A century-old and one of the earliest examples of land conflict had a new turn on Thursday when the historic Panaimarathupatti Lake was freed from encroachers.
In a sudden move, the Salem Corporation, which claims ownership of the 2,137-acre lake, seized 200 acres of cultivated land with the assistance of police.
Located in the picturesque Panaimarathupatti, a valley between the Bodhi and the Jargu Hills, the lake, with a water spread area of 356.45 acre, used to be a favoured shooting spot for films in the past. Several visits by the late Chief Minister MGR throughout his film career have left behind legendary imprints. The British created the lake for providing drinking water to Salem town. A smaller lake that once existed was absorbed into the new one and the agriculturalists were compensated. Those left out or were forced to accept low compensation kept on battling for fair deal. Farmers would go back to their land and cultivate short term crops when the lake went dry in summer.
The Mettur Water Scheme for Salem city reduced the intake from Panaimarathupatti Lake but it continued to feed habitations in Rasipuram Municipality and around Mallur town. However, after new water supply schemes were put in place a decade ago, the lake went out of use completely. Over the years, the inlet channels were choked and the lake went dry for most part of the year. The farmers were back permanently to cultivate with many claiming to be the original owners of the land. Politicisation prevented permanent eviction. Coconut, banana and shorter crops like maize and tapioca were cultivated. Things went thoroughly out of hand and permanent wells were also dug on the lake bed. A major evicting drive in the Nineties resulted in a clash between police and the people which resulted in a firing order. However, after a few such minor evictions and clashes, a major offensive was launched in 2004 and about 400 acres were seized from the encroachers. Approaches to the lake from all sides were fenced off.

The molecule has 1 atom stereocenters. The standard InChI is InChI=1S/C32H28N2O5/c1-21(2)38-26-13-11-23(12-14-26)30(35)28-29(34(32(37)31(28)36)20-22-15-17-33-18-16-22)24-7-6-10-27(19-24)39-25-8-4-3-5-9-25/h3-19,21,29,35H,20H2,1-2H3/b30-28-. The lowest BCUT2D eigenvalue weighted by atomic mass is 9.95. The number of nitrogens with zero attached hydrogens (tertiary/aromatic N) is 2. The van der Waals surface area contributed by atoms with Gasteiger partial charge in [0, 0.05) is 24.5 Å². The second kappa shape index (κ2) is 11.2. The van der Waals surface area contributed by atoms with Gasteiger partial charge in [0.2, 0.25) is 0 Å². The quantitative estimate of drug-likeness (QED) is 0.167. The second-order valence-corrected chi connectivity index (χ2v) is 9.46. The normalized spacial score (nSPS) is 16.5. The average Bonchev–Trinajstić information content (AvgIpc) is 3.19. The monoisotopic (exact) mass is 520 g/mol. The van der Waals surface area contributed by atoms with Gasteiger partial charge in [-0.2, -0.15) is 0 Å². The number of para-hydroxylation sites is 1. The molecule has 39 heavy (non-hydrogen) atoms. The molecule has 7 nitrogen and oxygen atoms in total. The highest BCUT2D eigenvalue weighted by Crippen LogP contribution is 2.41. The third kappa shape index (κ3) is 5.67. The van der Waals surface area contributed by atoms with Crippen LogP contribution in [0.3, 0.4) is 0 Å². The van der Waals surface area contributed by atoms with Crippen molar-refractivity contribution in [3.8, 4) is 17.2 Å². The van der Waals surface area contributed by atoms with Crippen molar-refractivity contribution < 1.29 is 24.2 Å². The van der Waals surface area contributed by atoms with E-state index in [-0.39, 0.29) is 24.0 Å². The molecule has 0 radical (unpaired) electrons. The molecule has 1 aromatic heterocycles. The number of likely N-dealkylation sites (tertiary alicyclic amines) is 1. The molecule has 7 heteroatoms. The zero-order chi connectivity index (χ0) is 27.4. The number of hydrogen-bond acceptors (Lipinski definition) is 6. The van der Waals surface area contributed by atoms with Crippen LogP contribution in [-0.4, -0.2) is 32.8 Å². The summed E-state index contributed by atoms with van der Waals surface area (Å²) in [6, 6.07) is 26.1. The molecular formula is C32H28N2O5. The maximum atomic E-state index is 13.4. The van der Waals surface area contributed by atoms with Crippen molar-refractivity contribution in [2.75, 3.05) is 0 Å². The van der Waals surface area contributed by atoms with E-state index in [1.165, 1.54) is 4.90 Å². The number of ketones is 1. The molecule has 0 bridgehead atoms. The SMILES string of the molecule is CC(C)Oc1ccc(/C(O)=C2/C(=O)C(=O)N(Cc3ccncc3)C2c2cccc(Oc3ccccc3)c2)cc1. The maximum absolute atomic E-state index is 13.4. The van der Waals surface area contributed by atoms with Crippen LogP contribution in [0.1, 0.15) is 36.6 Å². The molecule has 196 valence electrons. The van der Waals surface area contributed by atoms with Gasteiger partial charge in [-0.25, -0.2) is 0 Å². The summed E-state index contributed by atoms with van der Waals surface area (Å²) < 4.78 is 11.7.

Over the years, as Salem Corporation failed to come up with concrete schemes to rejuvenate the lake, although mention would be made in every annual budget, farmers from nearby villages made an aggressive re-entry. Against this backdrop, the Corporation on Thursday launched an eviction drive and brought nearly 200 acres under its control.